Monday, August 15, 2011

On Fight Scenes and Death

The first things I ever wrote were of darkness and death. Fights filled with smoke, sweat and blood. Terror and torture so detailed the reader was sucked in and had to fight beside the hero to get back out.

The hero always overcomes the circumstances, no matter how brutal and mentally damaging it could be.

After all, it's fiction. If it were real life I wouldn't want any part of it.

Some days the words of violence and battle flow like a river after the Spring Thaw.

Today is not one of those days.

The last week my stream has been more like a wash in the desert. Dry and cracking.

I'm two chapters from the end of the first book in my YA series. The same one I thought I'd finished a month ago, only to decide it had ended too abruptly. I guess that's why it's best to put it away for a while and come back to it later.

At the rate I'm going, I'll still be two chapters from the end when the Munchkin turns four..and I turn... well, I'll get older too.

This is unacceptable to me.

I live for the violence--interspersed with happiness, love, and sexual tension--but over all, I look forward to writing the battles.

Power amazes me.

Strength enthralls me.

I blame it on being married to a Marine--my very own Super Hero.

I've never been to a war zone, but I can write a scene like I'd been next to a Marine on the front lines.

Smoke burns my eyes as it blows on the wind, the copper scent of spilled blood clogs my sinuses, and the gritty  taste of desert sand fills my mouth. Gunfire rings in my ears, and the weight of my gear drags at my exhausted body.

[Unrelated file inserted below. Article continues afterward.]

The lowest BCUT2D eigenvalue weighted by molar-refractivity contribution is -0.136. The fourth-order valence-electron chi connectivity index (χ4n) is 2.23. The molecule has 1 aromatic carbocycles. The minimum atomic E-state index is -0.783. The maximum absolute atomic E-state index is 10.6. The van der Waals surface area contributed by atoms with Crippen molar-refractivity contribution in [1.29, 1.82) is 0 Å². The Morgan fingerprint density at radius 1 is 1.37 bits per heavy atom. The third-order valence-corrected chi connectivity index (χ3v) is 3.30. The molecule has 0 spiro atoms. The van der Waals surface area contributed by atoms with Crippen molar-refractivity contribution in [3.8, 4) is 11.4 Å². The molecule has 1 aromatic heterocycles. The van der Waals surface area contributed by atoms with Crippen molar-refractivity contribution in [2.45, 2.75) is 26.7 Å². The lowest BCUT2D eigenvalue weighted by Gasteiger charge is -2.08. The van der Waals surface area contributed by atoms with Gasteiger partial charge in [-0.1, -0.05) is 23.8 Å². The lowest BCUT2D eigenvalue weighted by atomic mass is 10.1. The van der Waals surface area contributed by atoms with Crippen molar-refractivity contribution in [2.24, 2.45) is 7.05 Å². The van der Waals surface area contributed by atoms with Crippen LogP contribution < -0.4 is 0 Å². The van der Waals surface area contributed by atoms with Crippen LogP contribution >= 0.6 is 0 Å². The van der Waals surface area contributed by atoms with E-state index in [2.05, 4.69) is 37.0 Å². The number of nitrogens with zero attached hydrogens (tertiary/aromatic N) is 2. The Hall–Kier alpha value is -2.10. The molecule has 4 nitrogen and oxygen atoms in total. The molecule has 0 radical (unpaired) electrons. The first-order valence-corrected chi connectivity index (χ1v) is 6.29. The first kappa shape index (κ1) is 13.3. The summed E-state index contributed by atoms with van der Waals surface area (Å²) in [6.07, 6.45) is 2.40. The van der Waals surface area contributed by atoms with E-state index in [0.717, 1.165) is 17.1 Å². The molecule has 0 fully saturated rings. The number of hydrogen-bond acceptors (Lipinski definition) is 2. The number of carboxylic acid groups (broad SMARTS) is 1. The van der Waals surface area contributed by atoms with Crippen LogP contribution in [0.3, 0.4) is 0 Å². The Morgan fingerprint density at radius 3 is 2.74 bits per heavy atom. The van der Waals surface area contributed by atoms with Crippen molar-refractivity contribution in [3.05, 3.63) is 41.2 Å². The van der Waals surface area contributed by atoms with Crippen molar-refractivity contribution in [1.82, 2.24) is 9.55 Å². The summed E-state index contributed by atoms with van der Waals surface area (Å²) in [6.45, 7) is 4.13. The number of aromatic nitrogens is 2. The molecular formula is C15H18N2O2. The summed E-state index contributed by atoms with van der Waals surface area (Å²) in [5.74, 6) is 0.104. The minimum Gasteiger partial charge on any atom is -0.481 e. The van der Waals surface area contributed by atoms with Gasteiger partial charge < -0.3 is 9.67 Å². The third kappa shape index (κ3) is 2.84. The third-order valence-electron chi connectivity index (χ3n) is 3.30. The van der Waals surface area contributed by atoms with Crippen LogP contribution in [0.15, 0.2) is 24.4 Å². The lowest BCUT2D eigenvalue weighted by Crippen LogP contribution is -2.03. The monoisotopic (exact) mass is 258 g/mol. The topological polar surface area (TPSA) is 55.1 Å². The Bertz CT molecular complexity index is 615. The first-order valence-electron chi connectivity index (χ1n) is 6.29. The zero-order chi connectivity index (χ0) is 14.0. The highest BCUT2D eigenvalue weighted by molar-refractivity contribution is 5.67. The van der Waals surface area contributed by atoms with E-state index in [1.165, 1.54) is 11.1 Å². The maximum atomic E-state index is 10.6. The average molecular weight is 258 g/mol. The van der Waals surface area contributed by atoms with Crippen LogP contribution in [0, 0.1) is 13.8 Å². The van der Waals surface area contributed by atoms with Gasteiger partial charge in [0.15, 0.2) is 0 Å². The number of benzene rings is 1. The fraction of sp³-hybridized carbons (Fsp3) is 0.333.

Adrenaline is the only thing keeping me awake.

So, why then, can I not write the final battle of the book? It's not even a huge battle just the conclusion to the minor problems of the first part of the story.

It should be a cake walk.

It isn't.

Does anyone have any suggestions? I'm open to them.

What do you most enjoy writing? What do you do when the words don't come?



  1. Well, from that little snippet I'm wondering if maybe it isn't the right time for that scene. If you're blocked. Maybe it's more of eluding that it will happen, but not the actual battle? What I've done before is write a scene that I think should be in the story and set it aside. It will tell you where it needs to go when you get to that point. Hope that helps!

  2. Are you nervous this battle will sound to similar to the first? If so, maybe try a fight of your own. Gather some of the girls together and go out to a laser or paint gun facility. I've never done it myself, but I imagine it'll trigger a whole host of things you can call on for this and future writings.

  3. No, not similar to the first--not at all. Actually, it's just finding the words to make it emotional and compelling. It's slow going, but once I get it done it will be something I can be proud of!

    Thanks for you insight. I might go and do that just for the heck of it. I know for most of my technical stuff my husband-- 'the Marine'-- will do a step by step demo for me. It's great seeing him do it with my Niece. :)

  4. @Melanie,

    You might have been right and it wasn't quite the right time. I've added more information throughout the story and more detail, and I'm now working my way through to the battle. Hopefully when it's time to actually write the particular scene the words will flow smoothly.

    Thanks for your insight. :)